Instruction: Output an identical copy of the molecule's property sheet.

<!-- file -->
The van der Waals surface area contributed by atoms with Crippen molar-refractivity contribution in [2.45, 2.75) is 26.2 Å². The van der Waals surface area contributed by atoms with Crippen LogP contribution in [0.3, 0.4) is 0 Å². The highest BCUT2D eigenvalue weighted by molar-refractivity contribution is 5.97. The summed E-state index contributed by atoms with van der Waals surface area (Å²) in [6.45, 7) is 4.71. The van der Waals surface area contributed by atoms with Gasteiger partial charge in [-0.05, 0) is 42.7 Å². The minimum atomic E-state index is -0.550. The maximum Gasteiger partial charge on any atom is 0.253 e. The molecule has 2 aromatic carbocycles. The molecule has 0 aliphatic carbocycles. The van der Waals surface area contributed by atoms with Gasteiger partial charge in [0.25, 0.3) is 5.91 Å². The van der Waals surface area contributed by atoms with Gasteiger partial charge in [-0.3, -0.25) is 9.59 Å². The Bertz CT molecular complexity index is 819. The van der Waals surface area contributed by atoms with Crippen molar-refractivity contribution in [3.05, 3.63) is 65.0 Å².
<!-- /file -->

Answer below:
The van der Waals surface area contributed by atoms with Crippen molar-refractivity contribution in [2.45, 2.75) is 26.2 Å². The van der Waals surface area contributed by atoms with Crippen LogP contribution in [0.3, 0.4) is 0 Å². The highest BCUT2D eigenvalue weighted by molar-refractivity contribution is 5.97. The summed E-state index contributed by atoms with van der Waals surface area (Å²) in [6.45, 7) is 4.71. The van der Waals surface area contributed by atoms with Gasteiger partial charge in [-0.05, 0) is 42.7 Å². The minimum atomic E-state index is -0.550. The maximum Gasteiger partial charge on any atom is 0.253 e. The molecule has 2 aromatic carbocycles. The molecule has 0 aliphatic carbocycles. The van der Waals surface area contributed by atoms with Gasteiger partial charge in [0.25, 0.3) is 5.91 Å². The van der Waals surface area contributed by atoms with Gasteiger partial charge in [-0.3, -0.25) is 9.59 Å². The Bertz CT molecular complexity index is 819. The van der Waals surface area contributed by atoms with Crippen molar-refractivity contribution in [3.05, 3.63) is 65.0 Å².